Gloomhaven Returning to Kickstarter

UPDATE: The new Gloomhaven Kickstarter will be starting on April 4th!

For those of you who missed out on the Gloomhaven Kickstarter, or were one of the people who had their pre-order for the game canceled when the company couldn’t meet demand, you’re in luck! A new Kickstarter for the base game will be launching at the end of this month for a new printing of the game with updated rules. Originally the base game was going to be an add-on of the Founders of Gloomhaven Kickstarter, but Isaac Childres has decided to split the two.

So, don’t go spending $200+ on a copy of this amazing game. You just need a bit of patience and you can snag it for retail, as there’s no doubt the project will fund.


Kickstarter Preview—Critters Below

Today Antler Games launched a Kickstarter campaign for their latest game, Critters Below. It’s a semi-coop set in a world where war has broken out and you’re an anthropomorphic critter hiding in a bunker trying to not die from various horrific means. Oh yeah, the lights in your bunker have gone out, making it pretty much impossible to see anything.

Every round you’ll have to search your pockets, shelves, and the facility as a whole for items to keep yourself fed and alive. The game uses a great mechanic where all the items, including the ones in front are you, are faced down for the entire game unless you have some light source to peek at them. This means you’ve got a to have a good memory so you can use the item you really need when you really need it. The game also handles character damage in an interesting way. There’s several different types of damage you can take in Critters Below, starvation, radiation, poison, bleeding, etc… Any of these cards placed face down in front of you are damage your critter has taken. Get 3 of kind in front of you and you’re dead. How could that happen? Throughout the game certain cards or events will have you take different types of damage into your hand. At the end of your turn another play picks a card out of your hand at random. Damage card? Place it in front of you and discard any duplicates of that type from your hand. Vigor card? Lucky! You take no damage, and all Vigor cards are in your hand are discarded. Regeneration? Even better! Get rid of a damage card from in front of you and discard any duplicate Regen cards from your hand. There are also item cards that can directly place or remove damage cards directly.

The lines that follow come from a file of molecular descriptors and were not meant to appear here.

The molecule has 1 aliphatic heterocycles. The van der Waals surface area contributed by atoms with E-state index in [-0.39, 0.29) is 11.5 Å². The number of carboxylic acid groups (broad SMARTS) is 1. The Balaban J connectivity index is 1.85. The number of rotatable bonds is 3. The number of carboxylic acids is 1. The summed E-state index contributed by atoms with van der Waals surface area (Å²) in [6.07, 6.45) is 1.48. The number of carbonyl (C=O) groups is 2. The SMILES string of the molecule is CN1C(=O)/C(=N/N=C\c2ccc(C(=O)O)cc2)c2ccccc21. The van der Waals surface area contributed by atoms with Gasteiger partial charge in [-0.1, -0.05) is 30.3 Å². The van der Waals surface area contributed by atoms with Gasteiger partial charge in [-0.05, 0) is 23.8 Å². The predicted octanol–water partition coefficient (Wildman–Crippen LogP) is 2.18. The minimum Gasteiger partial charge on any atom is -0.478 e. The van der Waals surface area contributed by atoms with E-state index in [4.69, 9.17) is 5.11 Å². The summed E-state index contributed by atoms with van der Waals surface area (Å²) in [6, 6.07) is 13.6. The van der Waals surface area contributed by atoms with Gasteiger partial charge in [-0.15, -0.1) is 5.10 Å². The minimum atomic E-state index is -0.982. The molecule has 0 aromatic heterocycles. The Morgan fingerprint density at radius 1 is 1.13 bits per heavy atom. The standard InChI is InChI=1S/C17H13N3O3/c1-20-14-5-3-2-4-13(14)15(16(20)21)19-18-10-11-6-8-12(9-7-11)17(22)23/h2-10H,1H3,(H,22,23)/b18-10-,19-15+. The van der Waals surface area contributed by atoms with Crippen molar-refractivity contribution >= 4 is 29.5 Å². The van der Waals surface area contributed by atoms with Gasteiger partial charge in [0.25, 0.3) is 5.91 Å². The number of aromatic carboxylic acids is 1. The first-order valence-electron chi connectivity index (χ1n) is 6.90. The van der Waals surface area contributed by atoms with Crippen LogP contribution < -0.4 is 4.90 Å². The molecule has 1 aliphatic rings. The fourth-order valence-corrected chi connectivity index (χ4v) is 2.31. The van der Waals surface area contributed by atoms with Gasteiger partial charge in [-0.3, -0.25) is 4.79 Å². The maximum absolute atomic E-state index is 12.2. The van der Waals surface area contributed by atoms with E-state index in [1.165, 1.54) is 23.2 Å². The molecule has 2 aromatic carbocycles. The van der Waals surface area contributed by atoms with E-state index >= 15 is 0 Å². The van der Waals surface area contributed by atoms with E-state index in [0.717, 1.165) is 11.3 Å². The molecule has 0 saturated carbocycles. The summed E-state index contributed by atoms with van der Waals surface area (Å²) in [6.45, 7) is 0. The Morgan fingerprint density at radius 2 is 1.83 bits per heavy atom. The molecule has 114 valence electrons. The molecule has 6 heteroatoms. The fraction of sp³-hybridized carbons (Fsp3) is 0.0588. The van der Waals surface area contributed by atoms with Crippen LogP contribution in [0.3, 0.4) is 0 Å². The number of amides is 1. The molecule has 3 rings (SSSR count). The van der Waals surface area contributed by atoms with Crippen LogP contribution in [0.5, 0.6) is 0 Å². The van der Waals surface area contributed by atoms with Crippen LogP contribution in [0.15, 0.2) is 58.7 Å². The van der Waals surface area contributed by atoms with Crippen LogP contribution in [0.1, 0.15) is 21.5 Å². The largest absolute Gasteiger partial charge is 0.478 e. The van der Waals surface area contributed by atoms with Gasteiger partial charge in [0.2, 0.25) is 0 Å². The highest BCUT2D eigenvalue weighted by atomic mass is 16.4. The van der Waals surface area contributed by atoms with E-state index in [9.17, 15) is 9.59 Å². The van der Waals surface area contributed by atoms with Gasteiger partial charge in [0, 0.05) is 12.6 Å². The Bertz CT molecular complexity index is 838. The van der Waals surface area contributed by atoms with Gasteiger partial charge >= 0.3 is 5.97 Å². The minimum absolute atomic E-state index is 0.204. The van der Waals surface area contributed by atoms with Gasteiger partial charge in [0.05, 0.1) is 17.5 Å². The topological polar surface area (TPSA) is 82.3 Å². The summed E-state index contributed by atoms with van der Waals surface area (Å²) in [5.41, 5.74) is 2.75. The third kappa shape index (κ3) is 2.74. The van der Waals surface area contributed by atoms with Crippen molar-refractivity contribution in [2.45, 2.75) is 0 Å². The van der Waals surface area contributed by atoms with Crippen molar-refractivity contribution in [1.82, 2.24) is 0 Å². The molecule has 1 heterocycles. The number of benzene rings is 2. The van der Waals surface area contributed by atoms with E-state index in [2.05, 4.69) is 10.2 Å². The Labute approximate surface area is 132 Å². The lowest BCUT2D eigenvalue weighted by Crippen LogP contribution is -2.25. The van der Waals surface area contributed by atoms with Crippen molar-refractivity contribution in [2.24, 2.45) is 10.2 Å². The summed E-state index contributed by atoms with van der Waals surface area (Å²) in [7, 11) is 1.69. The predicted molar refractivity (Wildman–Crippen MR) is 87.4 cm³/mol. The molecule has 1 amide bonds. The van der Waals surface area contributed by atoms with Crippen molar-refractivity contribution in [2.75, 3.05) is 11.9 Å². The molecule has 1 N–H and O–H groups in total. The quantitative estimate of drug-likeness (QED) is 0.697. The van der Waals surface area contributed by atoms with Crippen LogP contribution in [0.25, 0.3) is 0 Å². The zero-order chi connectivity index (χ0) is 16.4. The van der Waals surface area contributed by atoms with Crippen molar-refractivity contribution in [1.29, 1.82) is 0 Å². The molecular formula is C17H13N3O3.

So what’s the goal of the game you ask? Surviving the war. After round, once all players have taken their turns, everyone votes to see if they should open one of 3 bunker doors. If a door is opened then a bunch of event cards from a timeline setup at the start of the game are turned over and their effects are applied to the players. If every player can keep themselves from taking 3 total damage during this phase, the war is over and all surviving critters win.

So here’s the thing. Do you want to work together to make sure everyone gets out alive, or do you want to sabotage the other players so you’re the sole survivor? Working together certainly has it’s advantages, but sole victory takes sooooo sweet.